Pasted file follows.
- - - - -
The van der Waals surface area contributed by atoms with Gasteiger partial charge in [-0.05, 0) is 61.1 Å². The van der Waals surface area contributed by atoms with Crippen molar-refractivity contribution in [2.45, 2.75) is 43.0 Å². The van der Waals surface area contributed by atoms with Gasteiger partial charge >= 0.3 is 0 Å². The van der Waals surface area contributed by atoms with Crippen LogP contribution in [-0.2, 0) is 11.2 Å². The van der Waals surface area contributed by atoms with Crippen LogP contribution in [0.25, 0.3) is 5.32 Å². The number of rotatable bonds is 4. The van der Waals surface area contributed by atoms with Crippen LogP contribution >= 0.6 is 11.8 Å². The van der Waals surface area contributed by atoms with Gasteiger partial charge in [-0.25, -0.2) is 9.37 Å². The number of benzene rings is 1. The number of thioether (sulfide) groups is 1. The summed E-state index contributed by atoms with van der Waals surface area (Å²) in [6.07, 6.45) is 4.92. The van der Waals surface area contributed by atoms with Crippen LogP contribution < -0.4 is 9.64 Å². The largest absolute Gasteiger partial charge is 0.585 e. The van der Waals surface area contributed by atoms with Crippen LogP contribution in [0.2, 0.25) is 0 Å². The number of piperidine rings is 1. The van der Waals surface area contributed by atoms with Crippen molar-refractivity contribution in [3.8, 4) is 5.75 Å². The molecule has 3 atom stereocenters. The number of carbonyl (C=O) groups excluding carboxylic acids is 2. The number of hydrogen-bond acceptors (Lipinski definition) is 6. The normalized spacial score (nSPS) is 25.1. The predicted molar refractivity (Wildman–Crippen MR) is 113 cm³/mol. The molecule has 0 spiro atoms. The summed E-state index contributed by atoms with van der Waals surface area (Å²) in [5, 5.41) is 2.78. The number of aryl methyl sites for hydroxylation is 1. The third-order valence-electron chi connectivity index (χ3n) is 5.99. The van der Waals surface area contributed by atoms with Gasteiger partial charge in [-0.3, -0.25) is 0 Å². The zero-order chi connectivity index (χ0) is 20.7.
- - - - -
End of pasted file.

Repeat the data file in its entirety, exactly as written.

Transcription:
The van der Waals surface area contributed by atoms with Gasteiger partial charge in [-0.05, 0) is 61.1 Å². The van der Waals surface area contributed by atoms with Crippen molar-refractivity contribution in [2.45, 2.75) is 43.0 Å². The van der Waals surface area contributed by atoms with Gasteiger partial charge >= 0.3 is 0 Å². The van der Waals surface area contributed by atoms with Crippen LogP contribution in [-0.2, 0) is 11.2 Å². The van der Waals surface area contributed by atoms with Crippen LogP contribution in [0.25, 0.3) is 5.32 Å². The number of rotatable bonds is 4. The van der Waals surface area contributed by atoms with Crippen LogP contribution >= 0.6 is 11.8 Å². The van der Waals surface area contributed by atoms with Gasteiger partial charge in [-0.25, -0.2) is 9.37 Å². The number of benzene rings is 1. The number of thioether (sulfide) groups is 1. The summed E-state index contributed by atoms with van der Waals surface area (Å²) in [6.07, 6.45) is 4.92. The van der Waals surface area contributed by atoms with Crippen LogP contribution < -0.4 is 9.64 Å². The largest absolute Gasteiger partial charge is 0.585 e. The van der Waals surface area contributed by atoms with Crippen LogP contribution in [0.2, 0.25) is 0 Å². The number of piperidine rings is 1. The van der Waals surface area contributed by atoms with Crippen molar-refractivity contribution in [3.8, 4) is 5.75 Å². The molecule has 3 atom stereocenters. The number of carbonyl (C=O) groups excluding carboxylic acids is 2. The number of hydrogen-bond acceptors (Lipinski definition) is 6. The normalized spacial score (nSPS) is 25.1. The predicted molar refractivity (Wildman–Crippen MR) is 113 cm³/mol. The molecule has 0 spiro atoms. The summed E-state index contributed by atoms with van der Waals surface area (Å²) in [5, 5.41) is 2.78. The number of aryl methyl sites for hydroxylation is 1. The third-order valence-electron chi connectivity index (χ3n) is 5.99. The van der Waals surface area contributed by atoms with Gasteiger partial charge in [-0.3, -0.25) is 0 Å². The zero-order chi connectivity index (χ0) is 20.7.